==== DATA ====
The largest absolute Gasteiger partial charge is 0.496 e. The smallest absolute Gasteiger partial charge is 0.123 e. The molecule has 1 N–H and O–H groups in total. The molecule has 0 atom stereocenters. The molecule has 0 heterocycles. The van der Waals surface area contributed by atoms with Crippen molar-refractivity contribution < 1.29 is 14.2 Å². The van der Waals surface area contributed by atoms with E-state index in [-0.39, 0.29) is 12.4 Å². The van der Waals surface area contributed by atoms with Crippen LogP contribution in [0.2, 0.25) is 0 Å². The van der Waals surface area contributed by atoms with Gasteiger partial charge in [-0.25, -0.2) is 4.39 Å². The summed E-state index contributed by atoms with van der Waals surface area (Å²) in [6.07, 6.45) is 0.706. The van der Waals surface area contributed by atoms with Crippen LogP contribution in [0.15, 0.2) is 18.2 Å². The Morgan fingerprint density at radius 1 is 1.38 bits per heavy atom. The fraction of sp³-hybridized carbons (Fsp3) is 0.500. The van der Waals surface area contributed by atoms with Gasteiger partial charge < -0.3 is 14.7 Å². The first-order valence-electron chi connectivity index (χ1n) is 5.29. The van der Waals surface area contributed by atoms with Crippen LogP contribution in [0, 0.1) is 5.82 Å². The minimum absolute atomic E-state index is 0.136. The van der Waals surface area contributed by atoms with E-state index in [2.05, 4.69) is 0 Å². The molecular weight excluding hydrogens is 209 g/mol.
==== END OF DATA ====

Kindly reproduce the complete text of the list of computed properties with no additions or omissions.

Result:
The largest absolute Gasteiger partial charge is 0.496 e. The smallest absolute Gasteiger partial charge is 0.123 e. The molecule has 1 N–H and O–H groups in total. The molecule has 0 atom stereocenters. The molecule has 0 heterocycles. The van der Waals surface area contributed by atoms with Crippen molar-refractivity contribution < 1.29 is 14.2 Å². The van der Waals surface area contributed by atoms with E-state index in [-0.39, 0.29) is 12.4 Å². The van der Waals surface area contributed by atoms with Crippen LogP contribution in [0.2, 0.25) is 0 Å². The van der Waals surface area contributed by atoms with Gasteiger partial charge in [-0.25, -0.2) is 4.39 Å². The summed E-state index contributed by atoms with van der Waals surface area (Å²) in [6.07, 6.45) is 0.706. The van der Waals surface area contributed by atoms with Crippen LogP contribution in [0.15, 0.2) is 18.2 Å². The Morgan fingerprint density at radius 1 is 1.38 bits per heavy atom. The fraction of sp³-hybridized carbons (Fsp3) is 0.500. The van der Waals surface area contributed by atoms with Gasteiger partial charge < -0.3 is 14.7 Å². The first-order valence-electron chi connectivity index (χ1n) is 5.29. The van der Waals surface area contributed by atoms with Crippen LogP contribution in [0, 0.1) is 5.82 Å². The minimum absolute atomic E-state index is 0.136. The van der Waals surface area contributed by atoms with E-state index in [2.05, 4.69) is 0 Å². The molecular weight excluding hydrogens is 209 g/mol.